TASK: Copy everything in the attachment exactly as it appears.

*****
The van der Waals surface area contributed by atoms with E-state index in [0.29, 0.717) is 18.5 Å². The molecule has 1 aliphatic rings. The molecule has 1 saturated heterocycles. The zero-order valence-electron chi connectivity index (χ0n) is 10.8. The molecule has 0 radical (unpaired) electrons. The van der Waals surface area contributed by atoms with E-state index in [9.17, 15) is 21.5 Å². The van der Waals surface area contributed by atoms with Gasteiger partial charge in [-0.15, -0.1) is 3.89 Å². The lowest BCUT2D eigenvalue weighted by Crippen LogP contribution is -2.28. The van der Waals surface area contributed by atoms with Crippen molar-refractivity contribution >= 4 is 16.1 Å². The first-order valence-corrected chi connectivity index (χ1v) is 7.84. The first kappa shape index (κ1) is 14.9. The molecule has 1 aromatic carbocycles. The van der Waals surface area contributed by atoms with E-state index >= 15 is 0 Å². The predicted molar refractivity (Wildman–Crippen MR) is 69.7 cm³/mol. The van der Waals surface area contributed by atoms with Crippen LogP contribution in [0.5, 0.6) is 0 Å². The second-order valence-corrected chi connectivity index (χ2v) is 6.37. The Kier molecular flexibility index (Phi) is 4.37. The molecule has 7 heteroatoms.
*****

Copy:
The van der Waals surface area contributed by atoms with E-state index in [0.29, 0.717) is 18.5 Å². The molecule has 1 aliphatic rings. The molecule has 1 saturated heterocycles. The zero-order valence-electron chi connectivity index (χ0n) is 10.8. The molecule has 0 radical (unpaired) electrons. The van der Waals surface area contributed by atoms with E-state index in [9.17, 15) is 21.5 Å². The van der Waals surface area contributed by atoms with Gasteiger partial charge in [-0.15, -0.1) is 3.89 Å². The lowest BCUT2D eigenvalue weighted by Crippen LogP contribution is -2.28. The van der Waals surface area contributed by atoms with Crippen molar-refractivity contribution >= 4 is 16.1 Å². The first-order valence-corrected chi connectivity index (χ1v) is 7.84. The first kappa shape index (κ1) is 14.9. The molecule has 1 aromatic carbocycles. The van der Waals surface area contributed by atoms with E-state index >= 15 is 0 Å². The predicted molar refractivity (Wildman–Crippen MR) is 69.7 cm³/mol. The van der Waals surface area contributed by atoms with Crippen LogP contribution in [0.5, 0.6) is 0 Å². The second-order valence-corrected chi connectivity index (χ2v) is 6.37. The Kier molecular flexibility index (Phi) is 4.37. The molecule has 7 heteroatoms.